WE SAID...
We think these Shanghai spots are a slam dunk

Lodging

Anting Villa Hotel, inexpensive to moderate, 011-86-21-6433-1188.
Mere blocks from Yao's childhood home, this boutique hotel is a great base for those planning to explore the French Concession area on foot. It has its shortcomings; the staff's English and the facilities are both limited. But it's a surprisingly quiet and inexpensive retreat, considering that it's only two blocks from the subway, Hengshan Road restaurant, and the bar district.

The Pudong Shangri-La, expensive to very expensive, 011-86-21-6882-8888, www.shangri-la.com.
The "Shang" is an ideal sanctuary, with unparalleled Bund views as well as the Riverside Promenade out its back door; oversized, thoughtfully designed rooms; the sybaritic Chi Spa; and restaurants that reinvent the hotel buffet (Yi Café) and hip drinks (Jade on 36 Bar).

Dining
Bao Luo, inexpensive, 011-86-21-5403-7239.
If street food scares you, go to Bao Luo. It's smoky and loud and packed with locals until two a.m. - but those are all reassuring signs that you've found the right spot for authentic Shanghai cuisine. Try the stewed pork knuckle and the sautéed eggplant served with pancakes.

Simply Thai, inexpensive, 011-86-21-6445-9551, www.simplylife-sh.com/simplythai.
Yao's old neighborhood in the French Concession is now packed with restaurants. Simply Thai is among the district's, and the city's, best. Get a table on the patio, sip a glass of chilled Australian Riesling, and feast away on yellow curry, savory beef masaman, and fried prawns in spicy sauce.

Attractions
Jing An Park.
You’ll miss China, too, once you’ve witnessed the wonderful morning festivities at Jing An Park. Locals assemble daily — and early — for group tai chi, ballroom dancing, and calisthenics. Keep an eye out for the people walking backward; they’re trying to reverse the clock.

Shanghai Urban Planning Exhibition Center, 011-86-21-6372-2077.
You’ll gain an instant appreciation for Shanghai’s obsession with grand scale when you visit this vast (6,400 square feet) model of Shanghai as city planners envision it in 2020.

Tell us about your old neighborhood. How has it changed?
 When I was small, I was living on Kangping Road, which is very close to Hengshan Road. It's near where the International Tennis Center is now, in the French Concession area. The difference between the two roads is that now Hengshan Road is very busy, but Kangping Road, on the contrary, is very quiet. When I was small, there were only two attractions on Hengshan Road: the Hengshan Cinema and, at the end of Hengshan Road, the Xujiahui shopping area. Xujiahui is also a place you should go.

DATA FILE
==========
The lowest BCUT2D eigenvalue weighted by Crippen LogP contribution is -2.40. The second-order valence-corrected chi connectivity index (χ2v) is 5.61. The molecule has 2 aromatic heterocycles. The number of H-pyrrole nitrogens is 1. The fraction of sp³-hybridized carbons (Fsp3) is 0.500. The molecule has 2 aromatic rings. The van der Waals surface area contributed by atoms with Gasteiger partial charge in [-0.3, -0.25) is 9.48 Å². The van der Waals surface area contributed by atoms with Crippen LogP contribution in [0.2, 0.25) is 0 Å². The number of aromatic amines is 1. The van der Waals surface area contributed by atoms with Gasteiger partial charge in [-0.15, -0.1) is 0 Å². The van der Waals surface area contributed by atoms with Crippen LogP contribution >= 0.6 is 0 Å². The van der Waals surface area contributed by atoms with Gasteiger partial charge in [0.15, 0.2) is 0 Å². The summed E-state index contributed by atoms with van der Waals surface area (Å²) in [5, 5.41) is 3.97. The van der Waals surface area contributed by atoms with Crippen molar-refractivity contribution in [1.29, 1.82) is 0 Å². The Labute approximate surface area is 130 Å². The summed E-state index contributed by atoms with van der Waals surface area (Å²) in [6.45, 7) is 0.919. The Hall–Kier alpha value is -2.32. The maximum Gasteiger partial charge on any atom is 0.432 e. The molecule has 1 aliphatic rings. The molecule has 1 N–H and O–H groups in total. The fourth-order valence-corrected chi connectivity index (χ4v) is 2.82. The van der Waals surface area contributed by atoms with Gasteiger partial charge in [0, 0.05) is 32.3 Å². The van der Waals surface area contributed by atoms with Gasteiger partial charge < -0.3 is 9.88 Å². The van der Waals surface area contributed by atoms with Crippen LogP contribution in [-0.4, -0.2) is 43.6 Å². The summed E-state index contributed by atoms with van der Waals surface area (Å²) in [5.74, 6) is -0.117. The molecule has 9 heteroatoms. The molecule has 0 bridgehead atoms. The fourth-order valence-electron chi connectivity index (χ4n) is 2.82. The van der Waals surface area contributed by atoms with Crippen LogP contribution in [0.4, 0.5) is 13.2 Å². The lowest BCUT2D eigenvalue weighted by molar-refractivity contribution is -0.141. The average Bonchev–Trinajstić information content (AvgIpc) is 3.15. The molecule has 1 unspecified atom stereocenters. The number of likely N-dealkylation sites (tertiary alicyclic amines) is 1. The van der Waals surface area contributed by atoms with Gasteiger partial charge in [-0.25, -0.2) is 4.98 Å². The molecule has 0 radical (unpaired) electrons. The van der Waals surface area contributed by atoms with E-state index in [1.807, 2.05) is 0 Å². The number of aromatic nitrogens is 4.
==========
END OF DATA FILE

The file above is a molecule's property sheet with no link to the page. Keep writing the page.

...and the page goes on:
Why?
 It is quite intensive shopping there. You can find a lot of things. Sometimes you can find some cheap things. But my problem is that lots of people know how much I earn, so I am not able to bargain with them.

Visitors can get a much better understanding of Shanghai by walking its streets. Would you recommend any particular neighborhoods for a nice stroll? 
Binjiang Da Dao (the Riverside Promenade in Pudong). You can see across the Huangpu River to the Bund. There's also Fuxing Park, which has lots of beautiful trees. And then, if you really want to take a walk, I would recommend Hengshan Road, especially in the evenings. There are phoenix trees, which are special trees, all along Hengshan Road. It will be a nice walk. There are a lot of outdoor bars. You can find a lot of buildings which are not Shanghainese or Chinese style.

Do you have a fondness for any specific building on Hengshan Road? 
My mother used to work at a place called Shanghai Sports Science Research Institute. This place is at the intersection of Hengshan and Wu­xing roads. This building, where my mom worked, is very attractive. When I was small, after school I always liked going to my mom's workplace to do my homework so I could spend lots of time in that building. It's still there.

What other fond childhood memories do you have? 
When I was young, I used to go to the Children's Palace; it's in a small alley on Kangping Road. When I was in school, I would go there for play, for fun. It's not far from where my mom worked. I don't know if it's still there. I would watch movies. They had lots of hobby classes for people to learn music instruments, and you could also play video games.

Shanghai has changed a lot since your childhood. Where would you send visitors to see the new Shanghai? 
For young people, I think they'd like to go to a place called Xintiandi, "New Heaven on Earth." The style of the buildings is Shikumen, the oldest traditional style of buildings in Shanghai. But inside the buildings, it's very fashionable, with restaurants, bars, and entertainment.

And to see the old Shanghai? 
If you really want to see the local Shanghai style, go to Yu Garden, which locals also call Cheng Huang Miao. In Cheng Huang Miao, the original old buildings are Chinese-style. Lots of people go there. You can see these little shops and vendors. It gives the feeling of the market and people getting together.

Tell us about your role as a global ambassador for the 2007 Special Olympics World Summer Games. What message do you want to share about Shanghai and the Special Olympics? 
It is a huge honor for me to be an ambassador. I believe Shanghai is well prepared to successfully host this event. I heard that during the Special Olympics, some of the athletes will stay in common people's homes. It is very good, because it can increase mutual understanding from each side: The athletes can have a good understanding of the culture of Shanghai, and the people of Shanghai can have a better understanding of the spirit of the Special Olympics.